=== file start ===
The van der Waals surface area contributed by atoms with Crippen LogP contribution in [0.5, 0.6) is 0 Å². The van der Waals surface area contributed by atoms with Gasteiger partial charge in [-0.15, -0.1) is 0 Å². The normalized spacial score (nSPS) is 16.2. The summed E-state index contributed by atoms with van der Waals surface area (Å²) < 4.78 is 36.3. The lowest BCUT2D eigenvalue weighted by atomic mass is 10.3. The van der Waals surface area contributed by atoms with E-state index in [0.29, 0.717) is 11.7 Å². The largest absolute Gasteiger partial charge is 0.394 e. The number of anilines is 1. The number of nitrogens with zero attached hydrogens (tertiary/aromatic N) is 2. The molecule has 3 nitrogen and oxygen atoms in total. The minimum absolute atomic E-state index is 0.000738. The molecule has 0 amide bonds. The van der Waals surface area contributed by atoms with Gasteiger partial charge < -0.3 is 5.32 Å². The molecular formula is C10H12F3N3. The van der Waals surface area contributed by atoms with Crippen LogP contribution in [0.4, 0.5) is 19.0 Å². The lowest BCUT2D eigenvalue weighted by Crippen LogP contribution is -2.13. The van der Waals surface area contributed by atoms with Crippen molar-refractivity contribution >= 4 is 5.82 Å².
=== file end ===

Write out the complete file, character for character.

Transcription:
The van der Waals surface area contributed by atoms with Crippen LogP contribution in [0.5, 0.6) is 0 Å². The van der Waals surface area contributed by atoms with Gasteiger partial charge in [-0.15, -0.1) is 0 Å². The normalized spacial score (nSPS) is 16.2. The summed E-state index contributed by atoms with van der Waals surface area (Å²) < 4.78 is 36.3. The lowest BCUT2D eigenvalue weighted by atomic mass is 10.3. The van der Waals surface area contributed by atoms with E-state index in [0.29, 0.717) is 11.7 Å². The largest absolute Gasteiger partial charge is 0.394 e. The number of anilines is 1. The number of nitrogens with zero attached hydrogens (tertiary/aromatic N) is 2. The molecule has 3 nitrogen and oxygen atoms in total. The minimum absolute atomic E-state index is 0.000738. The molecule has 0 amide bonds. The van der Waals surface area contributed by atoms with Gasteiger partial charge < -0.3 is 5.32 Å². The molecular formula is C10H12F3N3. The van der Waals surface area contributed by atoms with Crippen LogP contribution in [0.4, 0.5) is 19.0 Å². The lowest BCUT2D eigenvalue weighted by Crippen LogP contribution is -2.13. The van der Waals surface area contributed by atoms with Crippen molar-refractivity contribution >= 4 is 5.82 Å².